China learning from Japan

I went to a presentation by Stephen Roach (former chief economist of Morgan Stanley) a couple of weeks ago. He started off with a good overview of current global financial imbalances. Yet I felt he fell short on delivering on the presentation title’s promise – showing how China can learn from Japan – in good ways and in bad. Some of the topics I would have liked to be seen addressed after the jump.


Shanghai haze viewed from Pudong

Japan has made plenty of experiences other aspiring emerging markets such as China probably want to avoid: The balance sheet deflation brought about by years of over-leverage is one of them. One oft-quoted reason, the Plaza Accord in 1985, serves today as an important reminder to China to retain full control over its currency (although the impact the Plaza Accord had on Japan’s “lost decade” is not entirely straightforward).

Yet perhaps we can start even earlier than the 1980s in assessing what China can learn from Japan. For one, we want to compare apples with apples. China’s development is by most measures still many years behind that of Japan. One good yardstick is the economy’s size relative to that of the US. Here it’s probably best to look at GDP per capita in purchasing power terms.

As of 2012, China’s per capita GDP is about 18% that of the US. Japan had reached that milestone already before the economic miracle unfolded. According to economic historian Angus Maddison’s data, this took place just after WWII, between 1947 and 1948. The onset of the growth spurt, i.e. 1953, already saw GDP per capita in Japan at 23% of that of the US.

At the end of this first stage of miracle growth, which most people put at the first oil crisis in 1973, Japan’s per capita GDP as a proportion of the US’s was 69%. Catch-up had almost completely run its course by then. Today, Japan’s per capita GDP in PPP terms stands at 70%, reflecting that despite another one and a half decades of relatively fast growth after 1973, two decades of sub-par growth from 1990 onwards have eaten away at Japan’s relative economic prowess.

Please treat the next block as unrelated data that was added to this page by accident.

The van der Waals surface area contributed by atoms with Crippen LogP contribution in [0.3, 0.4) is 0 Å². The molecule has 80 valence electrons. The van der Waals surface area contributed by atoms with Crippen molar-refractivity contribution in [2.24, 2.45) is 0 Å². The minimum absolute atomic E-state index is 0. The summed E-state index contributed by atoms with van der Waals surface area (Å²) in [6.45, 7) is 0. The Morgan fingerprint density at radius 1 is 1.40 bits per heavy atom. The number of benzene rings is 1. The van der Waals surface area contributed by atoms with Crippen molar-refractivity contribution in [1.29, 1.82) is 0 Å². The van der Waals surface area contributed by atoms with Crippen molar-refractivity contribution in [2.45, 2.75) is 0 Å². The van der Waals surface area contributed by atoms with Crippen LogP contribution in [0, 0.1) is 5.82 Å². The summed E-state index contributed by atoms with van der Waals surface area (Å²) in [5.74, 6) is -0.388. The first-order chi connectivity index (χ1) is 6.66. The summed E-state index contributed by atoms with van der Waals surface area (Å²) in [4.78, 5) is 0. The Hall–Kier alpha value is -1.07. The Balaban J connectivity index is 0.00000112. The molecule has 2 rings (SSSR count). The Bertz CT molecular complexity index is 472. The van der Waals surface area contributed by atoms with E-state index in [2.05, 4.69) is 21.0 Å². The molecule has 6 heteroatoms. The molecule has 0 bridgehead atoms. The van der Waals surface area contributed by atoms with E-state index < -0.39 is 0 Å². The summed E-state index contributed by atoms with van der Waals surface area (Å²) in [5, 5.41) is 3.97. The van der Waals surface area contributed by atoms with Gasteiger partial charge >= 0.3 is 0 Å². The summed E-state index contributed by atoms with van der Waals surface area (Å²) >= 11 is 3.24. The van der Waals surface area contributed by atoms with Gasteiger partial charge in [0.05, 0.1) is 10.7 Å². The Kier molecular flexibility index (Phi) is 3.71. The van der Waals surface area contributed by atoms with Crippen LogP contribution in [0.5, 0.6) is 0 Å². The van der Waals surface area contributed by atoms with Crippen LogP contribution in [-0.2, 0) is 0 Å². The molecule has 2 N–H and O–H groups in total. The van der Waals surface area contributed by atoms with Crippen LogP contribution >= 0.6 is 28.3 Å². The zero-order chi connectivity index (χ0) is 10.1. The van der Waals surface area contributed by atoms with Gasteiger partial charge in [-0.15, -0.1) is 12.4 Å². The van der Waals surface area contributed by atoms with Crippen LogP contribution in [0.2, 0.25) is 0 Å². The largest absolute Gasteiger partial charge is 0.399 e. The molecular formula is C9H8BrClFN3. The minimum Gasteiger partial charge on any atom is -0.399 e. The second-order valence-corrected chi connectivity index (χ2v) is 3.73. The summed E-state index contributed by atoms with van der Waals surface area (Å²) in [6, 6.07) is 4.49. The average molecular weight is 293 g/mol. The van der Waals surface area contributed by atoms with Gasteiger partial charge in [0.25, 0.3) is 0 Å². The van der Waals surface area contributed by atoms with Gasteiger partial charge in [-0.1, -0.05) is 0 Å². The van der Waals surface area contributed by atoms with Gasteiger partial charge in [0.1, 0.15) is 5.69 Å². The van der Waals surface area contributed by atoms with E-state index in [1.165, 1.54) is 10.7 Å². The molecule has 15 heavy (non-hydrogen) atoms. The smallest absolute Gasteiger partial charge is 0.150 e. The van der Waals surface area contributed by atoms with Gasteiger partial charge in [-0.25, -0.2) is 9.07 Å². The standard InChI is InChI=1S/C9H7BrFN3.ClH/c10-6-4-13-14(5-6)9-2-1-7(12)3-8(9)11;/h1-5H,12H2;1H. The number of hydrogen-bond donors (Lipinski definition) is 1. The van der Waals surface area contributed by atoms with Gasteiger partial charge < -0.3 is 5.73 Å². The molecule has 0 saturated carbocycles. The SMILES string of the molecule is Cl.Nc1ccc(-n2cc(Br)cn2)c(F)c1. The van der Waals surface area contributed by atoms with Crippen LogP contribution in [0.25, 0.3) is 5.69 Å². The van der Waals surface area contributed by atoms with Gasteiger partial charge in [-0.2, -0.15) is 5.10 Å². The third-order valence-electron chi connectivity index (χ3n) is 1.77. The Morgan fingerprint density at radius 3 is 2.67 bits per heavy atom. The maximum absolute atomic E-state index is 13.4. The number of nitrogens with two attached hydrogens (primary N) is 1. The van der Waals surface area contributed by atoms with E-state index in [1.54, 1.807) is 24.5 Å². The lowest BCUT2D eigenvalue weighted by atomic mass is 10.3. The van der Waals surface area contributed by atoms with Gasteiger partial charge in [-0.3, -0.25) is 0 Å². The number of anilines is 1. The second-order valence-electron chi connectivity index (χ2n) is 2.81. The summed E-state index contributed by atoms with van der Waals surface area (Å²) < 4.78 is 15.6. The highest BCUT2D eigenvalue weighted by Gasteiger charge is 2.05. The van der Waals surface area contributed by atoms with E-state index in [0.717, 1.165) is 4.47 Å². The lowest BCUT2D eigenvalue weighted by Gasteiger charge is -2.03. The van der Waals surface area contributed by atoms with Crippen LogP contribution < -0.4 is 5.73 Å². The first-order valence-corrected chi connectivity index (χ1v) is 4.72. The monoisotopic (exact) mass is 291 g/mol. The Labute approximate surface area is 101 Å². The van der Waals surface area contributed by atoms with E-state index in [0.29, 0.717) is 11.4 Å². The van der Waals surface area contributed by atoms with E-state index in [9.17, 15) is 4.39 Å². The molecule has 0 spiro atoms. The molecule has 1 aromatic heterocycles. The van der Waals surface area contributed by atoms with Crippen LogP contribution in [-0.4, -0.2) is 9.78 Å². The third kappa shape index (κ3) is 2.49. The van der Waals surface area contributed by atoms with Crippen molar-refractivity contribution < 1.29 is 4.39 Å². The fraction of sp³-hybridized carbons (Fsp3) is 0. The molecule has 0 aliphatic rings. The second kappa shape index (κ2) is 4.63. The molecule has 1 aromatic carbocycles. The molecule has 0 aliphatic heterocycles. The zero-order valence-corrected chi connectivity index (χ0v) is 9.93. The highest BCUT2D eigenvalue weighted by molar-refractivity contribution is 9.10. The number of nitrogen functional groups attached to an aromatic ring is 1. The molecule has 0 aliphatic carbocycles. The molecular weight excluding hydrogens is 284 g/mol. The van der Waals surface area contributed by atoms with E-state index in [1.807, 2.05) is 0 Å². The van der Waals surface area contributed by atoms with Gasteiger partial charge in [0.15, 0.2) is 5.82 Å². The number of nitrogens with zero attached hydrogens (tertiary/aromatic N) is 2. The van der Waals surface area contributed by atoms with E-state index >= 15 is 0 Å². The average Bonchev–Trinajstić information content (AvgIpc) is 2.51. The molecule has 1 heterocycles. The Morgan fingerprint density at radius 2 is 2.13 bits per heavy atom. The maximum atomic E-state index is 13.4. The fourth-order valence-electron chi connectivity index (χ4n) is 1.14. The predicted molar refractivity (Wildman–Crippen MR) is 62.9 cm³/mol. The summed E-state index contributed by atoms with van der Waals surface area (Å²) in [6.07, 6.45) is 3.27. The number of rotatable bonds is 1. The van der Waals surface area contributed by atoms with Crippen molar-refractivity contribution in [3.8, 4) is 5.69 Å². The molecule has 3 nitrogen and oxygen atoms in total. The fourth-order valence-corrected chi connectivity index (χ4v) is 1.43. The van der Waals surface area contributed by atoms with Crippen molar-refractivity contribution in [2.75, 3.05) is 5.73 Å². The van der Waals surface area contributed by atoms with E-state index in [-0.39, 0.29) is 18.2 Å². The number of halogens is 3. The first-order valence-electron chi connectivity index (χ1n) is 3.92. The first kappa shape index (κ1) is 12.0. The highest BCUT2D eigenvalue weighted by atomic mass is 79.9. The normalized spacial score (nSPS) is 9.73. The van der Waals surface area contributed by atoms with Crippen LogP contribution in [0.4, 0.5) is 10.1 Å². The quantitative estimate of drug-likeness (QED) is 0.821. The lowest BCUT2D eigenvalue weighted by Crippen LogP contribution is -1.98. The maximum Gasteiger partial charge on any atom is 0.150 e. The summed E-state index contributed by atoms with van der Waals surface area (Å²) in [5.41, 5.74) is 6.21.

One important marker in post-war Japan is the tenure of prime minister Hayato Ikeda from 1960 (Japan 35% of US per capita PPP GDP) until 1964 (44%). His “income doubling plan” stood on three pillars: 1) tax cuts, 2) improvements in social security and 3) public investment with a focus on infrastructure. Without going into much detail, Japanese growth over the 1960s was both rapid (58% of US GDP per capita by 1969) and broad-based (income inequality fell over the same period).

Because as the world talks about China’s rebalancing with increasing urgency, everyone agrees that Chinese consumers need to be empowered and investment as a share of GDP should be lowered. Social security and income tax cuts are key measures to achieve this. A more equitable distribution of income is another priority, especially between the rural and urban population.

Japan managed to avoid the middle income trap and join the “advanced” nations club. Whether or not all this wealth was built on a house of cards is somewhat besides the point, as even sub-par growth during the 1990s and 2000s was able to maintain Japan’s leading position as Asia’s richest nation.

And while it is important to understand what lessons China can draw from the experience of Japan’s troubled decades following the bust in 1990, an even more important debate often gets lost: What did Japan get right in the 1960s/70s in addressing some of the challenges China is facing today?

  • What influence did policy have over falling inequality and decreasing savings rates?
  • How can Ikeda’s “income doubling plan” be evaluated in this light? Was it effective? This is interesting as the world gears up to analyse the outcomes of the Third Plenum of the CCP.
  • How did Japan’s growth model become more geared towards domestic consumption and less reliant on gross capital formation growth, chiefly from the mid-1970s onwards?

Of course 1960s Japan and today’s China are not perfect comparables in terms of their economic structure.

China’s reliance on exports (>30% of GDP) is much higher than that of 1960s Japan’s (about 10% of GDP). China’s household sector is arguably more repressed than its yesteryear peer from Japan. Urbanisation rates are different, reaching 50% in today’s China but exceeding 60% in 1960 Japan. And this does not even touch on the differences in political systems.

But still, in my mind, the Japan China wants to be looking towards for inspiration is the 1960s/1970s version when the nature of the Japanese growth model changed away from a reliance on heavy industry and towards more consumption and higher-tech R&D-based manufacturing.

I hope to expand that list as I do more reading.

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